Monday, October 1, 2012

Europe blames UK for eurozone debt crisis

According to a Telegraph article, Europe blames the UK for its debt crisis arguing that without the UK led financial crisis that preceded it the eurozone debt crisis wouldn't have happened.

This line of reasoning is easy to support if one ignores a small fact.  It was the choice of pursuing the Japanese Model and its related policies for handling a bank solvency led financial crisis that triggered the eurozone debt crisis.

EU policy makers had and still have a choice in how to respond to the financial crisis.  They could choose between protecting bank book capital levels along with banker bonuses at all costs (the Japanese Model) or protecting society and making the banks absorb upfront the losses on the excess debt in the financial system (the Swedish Model).

Do you wonder why Brussels seems so dead set on crushing the City? Bull-dog Brits reckon Europeans are jealous, they don’t understand free-market capitalism, and are itching to spread stifling state regulation and avenge Agincourt all at once. 
Sharon Bowles, MEP and Britain’s most powerful financial politician in Brussels, says we’ve missed the point: Europe blames Britain for the debt crisis. 
“In their eyes, we are responsible for everything they are suffering,” she says. “The Greek debt levels were their own doing but the situation escalated into a crisis because of the additional sovereign debt and the financial crisis. So the rest of Europe thinks the contamination went into their countries, through the single market, from the UK. That’s the whole point.”...
It was the choice of the Japanese Model and its related policies like bailouts, zero interest rates and quantitative easing, that escalated a banking crisis into a sovereign crisis.
“Think about it,” she demands with trademark directness. “They wouldn’t have the eurozone crisis if we had not had the financial crisis. Who was culpable in the financial crisis? We were - we’ve said so. We’ve sent our regulators round the world saying “sorry”. So in Europe they say, you’ve admitted you got it wrong, you are wrong.” 
It was the UK that took the lead in selecting the Japanese Model and bailing out its banks.

As your humble blogger has pointed out since the beginning of the financial crisis, the Japanese Model is the wrong choice.  It essentially sacrifices democracy, the social contract and the real economy to pay banker bonuses.
So when we demand control - or more often a veto - over new financial regulation because the City is the biggest financial centre, there’s only one response. “They say forget it,” she says. “'We’re not going to take it from you - you’ve ruined our economy, you’re the reason we’ve got all this austerity and you think you can march around saying you know it best?’...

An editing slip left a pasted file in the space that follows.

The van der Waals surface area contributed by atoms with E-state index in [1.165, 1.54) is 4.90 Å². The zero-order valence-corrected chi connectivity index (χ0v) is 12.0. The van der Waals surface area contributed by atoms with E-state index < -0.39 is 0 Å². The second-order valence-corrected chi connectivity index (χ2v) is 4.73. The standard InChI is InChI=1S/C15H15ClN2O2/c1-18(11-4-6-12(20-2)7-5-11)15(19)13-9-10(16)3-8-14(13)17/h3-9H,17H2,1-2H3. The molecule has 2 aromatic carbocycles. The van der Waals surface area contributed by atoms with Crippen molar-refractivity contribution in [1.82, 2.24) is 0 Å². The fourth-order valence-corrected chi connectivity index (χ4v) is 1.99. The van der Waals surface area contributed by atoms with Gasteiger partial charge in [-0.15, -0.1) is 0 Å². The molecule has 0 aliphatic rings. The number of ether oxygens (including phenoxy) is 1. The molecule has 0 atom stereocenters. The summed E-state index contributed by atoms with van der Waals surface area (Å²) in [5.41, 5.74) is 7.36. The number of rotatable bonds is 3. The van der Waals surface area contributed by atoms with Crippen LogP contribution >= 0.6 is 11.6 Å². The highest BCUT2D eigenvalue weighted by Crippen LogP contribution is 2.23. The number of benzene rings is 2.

Clearly, Iceland made a better choice for how to handle the financial crisis.  It chose to implement the Swedish Model.  The result was strengthening its democracy, reinforcing its social contract with more benefit programs and preservation of its real economy.
You can see the point: on top of the implosion of 2008, London has been rocked by scandals from PPI mis-selling, to Libor rigging and money-laundering. 
Never mind Brussels, just listen to our own politicians. Last week the Business Secretary Vince Cable lamented the “greed and stupidity” of the banks - last year he called them “spivs and gamblers” - and we can expect more mud-slinging from Ed Balls, the shadow chancellor at Labour’s party conference which is under way in Manchester.
It does cause one to wonder when the opacity in the financial system that lets all of this mis-behavior by bankers to take place will be addressed.
As head of the European Parliament’s Economic and Monetary Affairs committee since 2009, Bowles is closer than anyone to the vast swathes of new financial regulation passing through Brussels. While Angela Merkel & Co fight the crisis, Bowles is involved with what she calls “the other half of the game of nudge”: pushing through structural changes that are needed to make the crisis-fighting measures politically acceptable.
Politically acceptable or acceptable to the Blob (aka, financial regulators, bankers and their lobbyists)?

Transparency and the Swedish Model are politically acceptable to society.  After all, we have a financial system based on the philosophy of transparency and the principle of caveat emptor (investors are responsible for their losses and don't expect bailouts).

Opacity and the Japanese Model are politically acceptable to only the Blob.  After all, they protect the Blob, enhance its members personal finances (see: bonuses) and allows the Blob to grow by substituting more complex rules and regulatory oversight for transparency.

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